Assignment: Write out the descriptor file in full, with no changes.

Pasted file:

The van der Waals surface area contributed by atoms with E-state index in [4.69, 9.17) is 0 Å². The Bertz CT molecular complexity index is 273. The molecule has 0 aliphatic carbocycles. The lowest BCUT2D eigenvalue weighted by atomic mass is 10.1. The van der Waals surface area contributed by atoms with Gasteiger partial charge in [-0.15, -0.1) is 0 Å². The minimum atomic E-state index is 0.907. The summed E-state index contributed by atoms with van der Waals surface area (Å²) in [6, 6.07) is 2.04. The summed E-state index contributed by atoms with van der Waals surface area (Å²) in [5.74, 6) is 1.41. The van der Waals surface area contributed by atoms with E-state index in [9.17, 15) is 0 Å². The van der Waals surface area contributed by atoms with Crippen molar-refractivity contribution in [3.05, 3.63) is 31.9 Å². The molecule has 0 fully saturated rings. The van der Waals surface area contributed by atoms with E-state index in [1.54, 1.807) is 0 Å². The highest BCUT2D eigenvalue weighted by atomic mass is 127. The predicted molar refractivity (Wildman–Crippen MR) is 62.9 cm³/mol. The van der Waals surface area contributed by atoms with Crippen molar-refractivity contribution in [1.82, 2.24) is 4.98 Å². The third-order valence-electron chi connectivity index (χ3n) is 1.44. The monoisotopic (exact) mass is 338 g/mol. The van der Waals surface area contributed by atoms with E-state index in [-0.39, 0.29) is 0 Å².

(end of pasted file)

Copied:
The van der Waals surface area contributed by atoms with E-state index in [4.69, 9.17) is 0 Å². The Bertz CT molecular complexity index is 273. The molecule has 0 aliphatic carbocycles. The lowest BCUT2D eigenvalue weighted by atomic mass is 10.1. The van der Waals surface area contributed by atoms with Gasteiger partial charge in [-0.15, -0.1) is 0 Å². The minimum atomic E-state index is 0.907. The summed E-state index contributed by atoms with van der Waals surface area (Å²) in [6, 6.07) is 2.04. The summed E-state index contributed by atoms with van der Waals surface area (Å²) in [5.74, 6) is 1.41. The van der Waals surface area contributed by atoms with E-state index in [9.17, 15) is 0 Å². The van der Waals surface area contributed by atoms with Crippen molar-refractivity contribution in [3.05, 3.63) is 31.9 Å². The molecule has 0 fully saturated rings. The van der Waals surface area contributed by atoms with E-state index in [1.54, 1.807) is 0 Å². The highest BCUT2D eigenvalue weighted by atomic mass is 127. The predicted molar refractivity (Wildman–Crippen MR) is 62.9 cm³/mol. The van der Waals surface area contributed by atoms with Crippen molar-refractivity contribution in [1.82, 2.24) is 4.98 Å². The third-order valence-electron chi connectivity index (χ3n) is 1.44. The monoisotopic (exact) mass is 338 g/mol. The van der Waals surface area contributed by atoms with E-state index in [-0.39, 0.29) is 0 Å².